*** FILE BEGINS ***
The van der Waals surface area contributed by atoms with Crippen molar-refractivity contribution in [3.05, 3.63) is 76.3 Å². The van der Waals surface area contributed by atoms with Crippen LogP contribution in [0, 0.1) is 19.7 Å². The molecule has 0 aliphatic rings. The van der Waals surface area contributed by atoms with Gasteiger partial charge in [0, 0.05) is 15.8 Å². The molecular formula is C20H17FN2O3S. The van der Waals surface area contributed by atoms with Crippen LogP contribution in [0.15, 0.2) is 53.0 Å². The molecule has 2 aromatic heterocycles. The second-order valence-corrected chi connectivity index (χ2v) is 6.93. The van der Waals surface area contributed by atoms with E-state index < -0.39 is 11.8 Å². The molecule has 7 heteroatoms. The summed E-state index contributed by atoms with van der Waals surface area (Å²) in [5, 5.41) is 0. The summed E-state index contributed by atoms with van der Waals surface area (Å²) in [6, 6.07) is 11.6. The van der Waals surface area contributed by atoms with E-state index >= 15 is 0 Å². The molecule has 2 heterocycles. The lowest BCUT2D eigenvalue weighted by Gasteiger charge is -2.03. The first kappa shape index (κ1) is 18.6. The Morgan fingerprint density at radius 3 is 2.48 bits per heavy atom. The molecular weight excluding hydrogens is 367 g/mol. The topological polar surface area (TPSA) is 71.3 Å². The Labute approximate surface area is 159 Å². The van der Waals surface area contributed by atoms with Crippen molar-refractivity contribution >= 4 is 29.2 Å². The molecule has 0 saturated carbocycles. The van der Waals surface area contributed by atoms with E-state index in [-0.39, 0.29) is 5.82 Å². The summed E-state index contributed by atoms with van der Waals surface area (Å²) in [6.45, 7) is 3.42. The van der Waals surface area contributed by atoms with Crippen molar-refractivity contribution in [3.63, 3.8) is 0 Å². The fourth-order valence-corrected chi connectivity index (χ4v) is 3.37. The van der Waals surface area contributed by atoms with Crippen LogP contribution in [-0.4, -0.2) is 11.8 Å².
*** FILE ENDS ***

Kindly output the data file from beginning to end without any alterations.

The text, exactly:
The van der Waals surface area contributed by atoms with Crippen molar-refractivity contribution in [3.05, 3.63) is 76.3 Å². The van der Waals surface area contributed by atoms with Crippen LogP contribution in [0, 0.1) is 19.7 Å². The molecule has 0 aliphatic rings. The van der Waals surface area contributed by atoms with Gasteiger partial charge in [0, 0.05) is 15.8 Å². The molecular formula is C20H17FN2O3S. The van der Waals surface area contributed by atoms with Crippen LogP contribution in [0.15, 0.2) is 53.0 Å². The molecule has 2 aromatic heterocycles. The second-order valence-corrected chi connectivity index (χ2v) is 6.93. The van der Waals surface area contributed by atoms with E-state index < -0.39 is 11.8 Å². The molecule has 7 heteroatoms. The summed E-state index contributed by atoms with van der Waals surface area (Å²) in [5, 5.41) is 0. The summed E-state index contributed by atoms with van der Waals surface area (Å²) in [6, 6.07) is 11.6. The van der Waals surface area contributed by atoms with E-state index >= 15 is 0 Å². The molecule has 2 heterocycles. The lowest BCUT2D eigenvalue weighted by Gasteiger charge is -2.03. The first kappa shape index (κ1) is 18.6. The Morgan fingerprint density at radius 3 is 2.48 bits per heavy atom. The molecular weight excluding hydrogens is 367 g/mol. The topological polar surface area (TPSA) is 71.3 Å². The Labute approximate surface area is 159 Å². The van der Waals surface area contributed by atoms with Crippen molar-refractivity contribution >= 4 is 29.2 Å². The molecule has 0 saturated carbocycles. The van der Waals surface area contributed by atoms with E-state index in [-0.39, 0.29) is 5.82 Å². The summed E-state index contributed by atoms with van der Waals surface area (Å²) in [6.45, 7) is 3.42. The van der Waals surface area contributed by atoms with Crippen molar-refractivity contribution in [3.63, 3.8) is 0 Å². The fourth-order valence-corrected chi connectivity index (χ4v) is 3.37. The van der Waals surface area contributed by atoms with Crippen LogP contribution in [-0.4, -0.2) is 11.8 Å².